One of the best ways to improve your rate of recovery is with branched chain amino acids (BCAAs). These nutrients are absorbed directly into your muscle tissues and help diminish the muscle breakdown that happens when you train. BCAAs also provide your muscles with extra energy.
Sip your BCAAs as you work out to boost your performance and start the recovery process. Take another dose after your workout for extra muscle repair.
6. To Sleep, Perchance to Build Muscle
Nothing is going to help you recover faster and optimize performance more than a good night's sleep. Sadly, many people skimp on shut-eye. They try to get by on five or six hours of sleep each night, and their workouts suffer.
If you want to take your training to the next level, eight hours of sleep per night should be your goal—maybe even nine hours, if you can swing it. Being fully rested can make an incredible difference in how you feel and how quickly your central nervous system bounces back after each workout.
If you struggle to go to sleep at night, try sleep-enhancing techniques such as meditation, deep breathing along with muscle relaxation, hot baths, and using a white noise machine to block out unwanted sounds. Biofeedback can help you identify whether you're holding tension in your body that keeps you from falling asleep.
7. Learn to Chill Out
For many of us, stress is just a natural part of life, but too much of it can get between you and your best workouts. Stress causes the release of the catabolic hormone cortisol, which accelerates the rate of muscle tissue breakdown. If your goal is to build muscle, find ways to relieve stress and reduce the amount of cortisol in your system.
Meditation helps to both improve sleep and relieve stress. You can also try keeping a stress journal. Often the act of writing about whatever is stressing you out can help you feel like you have more control over it, which is sometimes enough to make you feel less stressed.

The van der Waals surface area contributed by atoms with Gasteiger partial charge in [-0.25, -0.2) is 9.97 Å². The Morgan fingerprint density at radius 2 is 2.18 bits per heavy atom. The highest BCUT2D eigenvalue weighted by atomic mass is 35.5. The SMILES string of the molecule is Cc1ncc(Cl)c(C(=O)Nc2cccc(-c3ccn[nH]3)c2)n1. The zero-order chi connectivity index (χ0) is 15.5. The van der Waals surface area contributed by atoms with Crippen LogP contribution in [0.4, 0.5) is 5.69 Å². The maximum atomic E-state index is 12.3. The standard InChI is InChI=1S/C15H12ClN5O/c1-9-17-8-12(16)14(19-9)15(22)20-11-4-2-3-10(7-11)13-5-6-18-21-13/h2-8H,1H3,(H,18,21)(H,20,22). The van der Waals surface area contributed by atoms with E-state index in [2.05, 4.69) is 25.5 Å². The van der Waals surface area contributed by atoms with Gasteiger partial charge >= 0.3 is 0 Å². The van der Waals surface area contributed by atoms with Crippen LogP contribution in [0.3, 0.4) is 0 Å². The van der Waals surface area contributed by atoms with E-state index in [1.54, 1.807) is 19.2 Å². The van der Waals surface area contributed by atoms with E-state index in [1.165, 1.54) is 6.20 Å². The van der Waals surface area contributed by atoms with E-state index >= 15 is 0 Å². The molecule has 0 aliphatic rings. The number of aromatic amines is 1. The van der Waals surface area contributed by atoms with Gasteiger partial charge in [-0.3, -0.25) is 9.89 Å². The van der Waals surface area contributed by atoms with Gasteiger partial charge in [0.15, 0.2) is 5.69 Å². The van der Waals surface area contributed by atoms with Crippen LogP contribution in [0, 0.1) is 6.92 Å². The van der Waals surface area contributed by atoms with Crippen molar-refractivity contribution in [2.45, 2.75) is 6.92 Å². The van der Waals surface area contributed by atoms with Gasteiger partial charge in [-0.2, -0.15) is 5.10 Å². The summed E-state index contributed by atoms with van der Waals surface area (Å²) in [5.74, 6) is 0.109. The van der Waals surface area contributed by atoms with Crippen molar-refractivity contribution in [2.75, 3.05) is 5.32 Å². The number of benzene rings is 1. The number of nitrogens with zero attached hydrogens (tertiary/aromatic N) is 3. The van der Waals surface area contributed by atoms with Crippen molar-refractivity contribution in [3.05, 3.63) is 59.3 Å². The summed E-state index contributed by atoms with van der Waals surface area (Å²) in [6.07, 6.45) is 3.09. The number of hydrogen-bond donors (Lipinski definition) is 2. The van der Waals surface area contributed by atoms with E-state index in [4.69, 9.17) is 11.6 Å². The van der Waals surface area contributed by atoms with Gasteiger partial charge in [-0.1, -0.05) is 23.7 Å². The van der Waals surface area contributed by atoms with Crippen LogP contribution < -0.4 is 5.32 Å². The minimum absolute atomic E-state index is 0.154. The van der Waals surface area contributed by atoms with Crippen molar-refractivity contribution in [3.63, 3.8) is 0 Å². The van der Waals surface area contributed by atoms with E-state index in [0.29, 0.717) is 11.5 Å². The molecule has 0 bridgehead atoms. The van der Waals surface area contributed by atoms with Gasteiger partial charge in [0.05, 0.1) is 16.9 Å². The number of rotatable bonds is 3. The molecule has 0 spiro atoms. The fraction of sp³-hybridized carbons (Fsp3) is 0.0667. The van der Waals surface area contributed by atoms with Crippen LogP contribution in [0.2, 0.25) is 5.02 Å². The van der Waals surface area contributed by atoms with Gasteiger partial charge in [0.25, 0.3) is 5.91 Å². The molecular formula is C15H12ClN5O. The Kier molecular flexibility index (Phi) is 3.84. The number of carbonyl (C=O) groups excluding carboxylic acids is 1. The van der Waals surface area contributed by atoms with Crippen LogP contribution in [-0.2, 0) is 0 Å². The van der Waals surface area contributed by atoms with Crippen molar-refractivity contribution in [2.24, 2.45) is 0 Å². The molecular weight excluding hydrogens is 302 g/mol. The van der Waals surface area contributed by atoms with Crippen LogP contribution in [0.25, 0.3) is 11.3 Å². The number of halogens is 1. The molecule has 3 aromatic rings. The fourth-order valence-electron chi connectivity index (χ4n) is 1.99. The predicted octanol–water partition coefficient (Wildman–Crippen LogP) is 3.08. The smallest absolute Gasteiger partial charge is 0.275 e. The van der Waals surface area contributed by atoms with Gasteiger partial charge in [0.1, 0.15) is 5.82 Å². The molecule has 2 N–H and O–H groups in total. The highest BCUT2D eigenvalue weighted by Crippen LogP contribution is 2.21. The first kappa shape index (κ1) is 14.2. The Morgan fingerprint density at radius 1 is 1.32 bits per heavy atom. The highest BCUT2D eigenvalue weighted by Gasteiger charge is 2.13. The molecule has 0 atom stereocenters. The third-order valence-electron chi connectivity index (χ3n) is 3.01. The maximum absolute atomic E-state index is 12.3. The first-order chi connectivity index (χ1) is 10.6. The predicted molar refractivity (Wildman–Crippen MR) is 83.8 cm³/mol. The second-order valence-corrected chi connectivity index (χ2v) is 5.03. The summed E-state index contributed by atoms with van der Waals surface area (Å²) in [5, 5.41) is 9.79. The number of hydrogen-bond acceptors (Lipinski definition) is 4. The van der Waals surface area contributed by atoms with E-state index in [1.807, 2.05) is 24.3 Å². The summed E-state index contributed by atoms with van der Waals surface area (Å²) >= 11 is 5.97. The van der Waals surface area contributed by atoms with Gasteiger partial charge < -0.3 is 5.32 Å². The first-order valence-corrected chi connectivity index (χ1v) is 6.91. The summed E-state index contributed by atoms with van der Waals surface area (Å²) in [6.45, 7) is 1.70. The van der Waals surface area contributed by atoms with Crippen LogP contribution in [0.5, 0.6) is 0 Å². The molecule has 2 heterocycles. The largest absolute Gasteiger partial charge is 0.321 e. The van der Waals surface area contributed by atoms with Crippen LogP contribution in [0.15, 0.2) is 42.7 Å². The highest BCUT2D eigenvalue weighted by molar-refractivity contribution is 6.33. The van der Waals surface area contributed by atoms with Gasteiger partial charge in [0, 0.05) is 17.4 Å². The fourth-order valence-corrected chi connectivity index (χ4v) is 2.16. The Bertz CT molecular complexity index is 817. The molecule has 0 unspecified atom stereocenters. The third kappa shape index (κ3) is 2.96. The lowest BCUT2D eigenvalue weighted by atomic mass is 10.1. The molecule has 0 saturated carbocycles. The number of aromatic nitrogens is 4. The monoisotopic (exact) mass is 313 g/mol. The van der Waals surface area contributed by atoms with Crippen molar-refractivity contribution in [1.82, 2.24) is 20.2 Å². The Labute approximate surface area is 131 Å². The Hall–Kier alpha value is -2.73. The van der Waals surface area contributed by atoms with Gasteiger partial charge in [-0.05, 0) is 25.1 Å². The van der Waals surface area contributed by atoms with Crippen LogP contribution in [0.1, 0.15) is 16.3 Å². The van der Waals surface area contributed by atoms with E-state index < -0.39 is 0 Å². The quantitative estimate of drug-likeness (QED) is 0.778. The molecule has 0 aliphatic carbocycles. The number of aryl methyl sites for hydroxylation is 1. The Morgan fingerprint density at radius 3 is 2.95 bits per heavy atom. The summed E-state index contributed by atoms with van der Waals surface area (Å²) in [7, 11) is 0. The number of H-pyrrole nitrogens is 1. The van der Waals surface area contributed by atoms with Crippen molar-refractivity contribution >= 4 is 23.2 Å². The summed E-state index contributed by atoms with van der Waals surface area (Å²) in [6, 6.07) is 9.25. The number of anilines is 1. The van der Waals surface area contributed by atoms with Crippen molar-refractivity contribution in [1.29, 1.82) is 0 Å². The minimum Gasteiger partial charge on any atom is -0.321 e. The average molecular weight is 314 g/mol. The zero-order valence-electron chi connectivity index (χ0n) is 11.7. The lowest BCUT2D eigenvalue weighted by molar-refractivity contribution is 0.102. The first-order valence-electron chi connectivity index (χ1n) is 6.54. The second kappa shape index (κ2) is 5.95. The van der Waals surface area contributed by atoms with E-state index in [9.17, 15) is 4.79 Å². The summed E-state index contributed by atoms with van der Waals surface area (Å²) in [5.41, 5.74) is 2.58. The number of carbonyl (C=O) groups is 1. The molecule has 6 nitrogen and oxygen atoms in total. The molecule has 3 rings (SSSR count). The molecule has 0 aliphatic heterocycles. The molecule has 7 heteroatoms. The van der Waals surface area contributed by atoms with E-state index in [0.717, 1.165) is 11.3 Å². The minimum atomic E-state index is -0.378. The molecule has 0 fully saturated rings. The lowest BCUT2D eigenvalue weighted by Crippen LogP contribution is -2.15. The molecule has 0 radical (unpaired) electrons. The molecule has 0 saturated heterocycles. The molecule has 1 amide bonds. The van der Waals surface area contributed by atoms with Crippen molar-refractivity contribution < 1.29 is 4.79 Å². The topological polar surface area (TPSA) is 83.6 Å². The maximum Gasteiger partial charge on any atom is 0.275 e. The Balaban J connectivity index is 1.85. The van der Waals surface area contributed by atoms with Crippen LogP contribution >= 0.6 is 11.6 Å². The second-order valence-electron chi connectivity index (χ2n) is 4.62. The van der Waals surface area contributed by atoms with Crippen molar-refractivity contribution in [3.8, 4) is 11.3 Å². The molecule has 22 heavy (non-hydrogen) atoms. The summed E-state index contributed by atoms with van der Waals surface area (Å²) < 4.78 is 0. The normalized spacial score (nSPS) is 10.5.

Taking a yoga class or two each week can also reduce stress and help your recovery process. And by improving your flexibility, yoga can improve your overall performance.
8. Mind Your Peas and Carrots
To maximize performance you need to pay attention to nutrient timing.
"When you eat is just as important as what you eat, whether you're training for fat loss or muscle building," says Brooke Erickson. "I recommend getting about 25 grams of protein per meal each day, then getting about 20 percent of your carbs at breakfast, 25 percent pre-workout, 25 percent post-workout, and the remaining 30 percent spread evenly throughout the rest of the day—assuming you work out after breakfast."
If you work out before breakfast, get 15 percent of your carbs before training, 25 percent after training, 25 percent in the meal that follows, and the remaining 35 percent evenly spaced out over the rest of the day. By spacing your carbs out like this, you will help ensure your body gets the energy it needs when it needs it most.
- Barr, S. I. (1999). Effects of dehydration on exercise performance. Canadian Journal of Applied Physiology, 24(2), 164-172.
- Costill, D. L., Dalsky, G. P., & Fink, W. J. (1977). Effects of caffeine ingestion on metabolism and exercise performance. Medicine and Science in Sports, 10(3), 155-158.